The European Union has given phone manufacturers a deadline of 28 December 2024 to adopt a common charging cable.
The EU previously agreed new portable electronic devices would have to use a USB Type-C charger by autumn 2024.
Now the law has entered the EU’s Official Journal, and with it an exact date has been set for the requirement.
Companies like Apple, whose iPhones use an Apple-made charger, will not be able to sell new devices in the EU after the date unless they use a universal cable.
Apple is the biggest manufacturer to use a customised charging port which is exclusive to some of its products. Its iPhone series uses its own Lightning connector, for example.
Greg Joswiak, Apple senior vice president of worldwide marketing, previously told the Wall Street Journal the tech giant would “obviously” comply with the law.
The new rule will cover a range of “small and medium-sized portable electronics”, according the EU, such as phones, tablets, headphones, and handheld game consoles.
Product standard divergence
The deadline set by the EU has created a further Brexit tension point, as the EU regulation may also apply to Northern Ireland, according to both EU and UK officials.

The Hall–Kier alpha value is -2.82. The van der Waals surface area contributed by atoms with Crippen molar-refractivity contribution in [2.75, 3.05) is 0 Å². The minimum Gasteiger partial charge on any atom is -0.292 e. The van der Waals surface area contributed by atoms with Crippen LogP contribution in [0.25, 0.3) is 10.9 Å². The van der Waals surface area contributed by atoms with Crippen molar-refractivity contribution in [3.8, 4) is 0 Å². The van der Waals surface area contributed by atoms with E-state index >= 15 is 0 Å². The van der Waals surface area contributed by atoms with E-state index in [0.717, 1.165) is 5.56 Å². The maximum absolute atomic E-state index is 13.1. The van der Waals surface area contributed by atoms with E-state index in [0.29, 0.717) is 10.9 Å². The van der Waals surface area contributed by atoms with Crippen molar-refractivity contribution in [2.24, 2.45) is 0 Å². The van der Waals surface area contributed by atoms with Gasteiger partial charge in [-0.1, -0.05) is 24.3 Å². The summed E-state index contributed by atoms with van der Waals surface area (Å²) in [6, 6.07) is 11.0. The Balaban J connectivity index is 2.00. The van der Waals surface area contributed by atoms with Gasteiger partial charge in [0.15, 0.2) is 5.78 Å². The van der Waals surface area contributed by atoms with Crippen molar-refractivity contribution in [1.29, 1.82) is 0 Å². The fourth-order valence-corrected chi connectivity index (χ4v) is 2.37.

According to a December 2021 parliamentary report, the “new requirements may also apply to devices sold in Northern Ireland under the terms of the Northern Ireland protocol in the Brexit agreement, potentially triggering divergence of product standards with the rest of the UK”.
The treaty works by keeping Northern Ireland inside the EU’s single market for goods, while the rest of the UK is outside it.
A row between the UK and EU about how to reform the Northern Ireland protocol remains unresolved.
In June, the UK government told the BBC it was not “currently considering” replicating the EU requirement regarding the adoption of a universal charging cable for mobile phones and other portable electronic devices.
The BBC has approached the government and Apple for comment.